“Requiring foreign ethanol producers and importers to meet the requirements…will result in duplicate reporting of the same information by both parties. This will increase the cost of supplying ethanol from foreign locations and will complicate enforcement by having multiple sets of records for the same transactions.”
“The requirement to segregate shipments of ethanol from the foreign producers will also increase the cost of supply and may not be possible in certain circumstances… The net effect of this proposal will increase the cost of supply of renewable fuels under the RFS. Under certain circumstance, it may also reduce the supply of renewable fuels from overseas providers.”
“The proposed amendment…would significantly impact not just advanced ethanol producers (mainly in Brazil, where no denaturant is added to sugarcane ethanol) but also other cellulosic biofuel producers currently building plants around the world. By requiring complete segregation of the biofuel until it reaches the port of entry, the proposed amendments unnecessarily increase compliance costs particularly for ethanol. While the goal of reducing potential RIN fraud is laudable, we are unaware of any alleged fraud related to RINs associated with imported advanced biofuels.”
“In addition, and of greater concern to the nascent advanced biofuel industry, the required bonds are unreasonably and prohibitively high... Such expenditures would most likely make the export of advanced biofuels to the United States infeasible from a commercial standpoint, particularly for startup companies.”
“Based on our analysis of the negative impact to advanced biofuels trade, the ABFA recommends that EPA withdraw these proposed provisions from the final rule in order to consult with industry on a better approach to ensure the robustness of the RFS is maintained without increasing cost and emissions. We are also greatly concerned about the trade implications of these provisions as well as the ramifications with our relationship which we have been fostering over the last 5 years in the area of biofuels with Brazil.”
As Congress and EPA consider the future of the RFS, we hope they’ll hear the chorus of voices from across the biofuels community urging common sense for America’s renewable fuel policy, and ensure a continued supply of reliable and renewable sugarcane ethanol flowing into U.S. vehicles.
Yesterday, sugarcane ethanol producers submitted formal comments to the Environmental Protection Agency (EPA) opposing a proposed rulemaking that could effectively end U.S. exports of clean renewable fuel.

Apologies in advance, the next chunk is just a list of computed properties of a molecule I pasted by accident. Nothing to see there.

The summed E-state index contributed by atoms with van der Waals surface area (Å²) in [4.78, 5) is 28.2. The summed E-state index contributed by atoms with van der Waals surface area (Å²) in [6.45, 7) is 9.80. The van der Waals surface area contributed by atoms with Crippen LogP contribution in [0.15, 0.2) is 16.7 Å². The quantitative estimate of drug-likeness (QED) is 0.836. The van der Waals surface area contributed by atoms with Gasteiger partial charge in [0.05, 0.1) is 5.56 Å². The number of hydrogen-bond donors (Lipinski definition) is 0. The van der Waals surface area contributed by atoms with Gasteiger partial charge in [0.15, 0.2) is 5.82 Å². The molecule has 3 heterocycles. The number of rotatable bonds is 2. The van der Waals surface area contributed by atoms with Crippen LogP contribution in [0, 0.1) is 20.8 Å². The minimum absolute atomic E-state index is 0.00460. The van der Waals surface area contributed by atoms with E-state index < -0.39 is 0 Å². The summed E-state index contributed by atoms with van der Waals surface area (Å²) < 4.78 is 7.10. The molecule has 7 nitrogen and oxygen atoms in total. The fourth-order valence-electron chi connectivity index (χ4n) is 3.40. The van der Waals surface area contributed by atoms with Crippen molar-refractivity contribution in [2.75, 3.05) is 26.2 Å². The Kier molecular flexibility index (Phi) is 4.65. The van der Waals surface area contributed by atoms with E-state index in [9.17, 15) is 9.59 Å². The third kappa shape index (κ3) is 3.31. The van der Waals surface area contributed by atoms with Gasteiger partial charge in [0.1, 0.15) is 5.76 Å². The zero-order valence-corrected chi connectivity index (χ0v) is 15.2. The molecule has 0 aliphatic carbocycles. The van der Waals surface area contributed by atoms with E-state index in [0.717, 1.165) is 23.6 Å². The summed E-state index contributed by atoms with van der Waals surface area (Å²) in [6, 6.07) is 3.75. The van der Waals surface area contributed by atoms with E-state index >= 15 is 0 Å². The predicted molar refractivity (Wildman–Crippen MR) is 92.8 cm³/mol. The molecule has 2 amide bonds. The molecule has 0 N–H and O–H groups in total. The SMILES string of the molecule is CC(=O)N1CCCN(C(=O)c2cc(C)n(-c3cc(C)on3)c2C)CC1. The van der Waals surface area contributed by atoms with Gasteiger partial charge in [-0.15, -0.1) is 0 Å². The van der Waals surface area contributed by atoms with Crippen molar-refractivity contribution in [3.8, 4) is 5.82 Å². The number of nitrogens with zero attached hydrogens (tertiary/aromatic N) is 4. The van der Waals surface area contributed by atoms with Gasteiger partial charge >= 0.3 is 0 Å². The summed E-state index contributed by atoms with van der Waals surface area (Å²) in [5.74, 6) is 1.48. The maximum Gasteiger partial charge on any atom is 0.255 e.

Under the Renewable Fuels Standard (RFS), Brazilian sugarcane ethanol exports have become an important part of America’s advanced biofuels supply, providing 23% of the entire U.S. supply in 2012, nearly 700 million gallons in 2013, and up to one billion additional gallons in 2014.
Biofuels thrive on the global market, and more than half of Brazil’s sugarcane ethanol exports currently head to the U.S. – a formula for RFS success. But EPA’s proposal would cause several problems that could increase greenhouse gas emissions, spike the cost of this low-carbon biofuel by 20 cents per gallon, and drive future exports into other international markets.
We’re hopeful EPA will agree with us that increasing biofuel costs and associated transport emissions isn’t the right way to implement the RFS, and keep our reliable supply of clean and renewable sugarcane ethanol following into U.S. vehicles.
Our concerns were previewed yesterday, but we’re including a few highlights from the formally submitted comments below. If you agree with us that Brazilian sugarcane ethanol is an important part of America’s clean transportation future, make sure the EPA hears from you.
Brazilian sugarcane ethanol imports are critical to RFS targets:
Nearly all of the 1.5 billion gallons of fuel ethanol imported by the U.S. since EISA was passed have been from Brazilian sugarcane. This support continues today, as EPA has projected that 666 million gallons of Brazilian sugarcane ethanol will be required to achieve the EISA’s advanced biofuels requirement for 2013. The United States’ demand for Brazilian sugarcane ethanol will only increase in coming years, given the aggressive increases in the advanced biofuels mandate that Congress included in the EISA. In fact, even after taking Brazilian sugarcane ethanol imports into account, EPA has already expressed concern that producers may be unable to produce the additional 1 billion gallons of advanced biofuel needed to [meet] the 2014 requirement. Thus, as EPA has recognized, it cannot meet Congress’ aggressive goals for renewable fuel consumption without the continued assistance of Brazilian sugarcane renewable fuels producers.
EPA’s proposal would create cost-prohibitive requirements: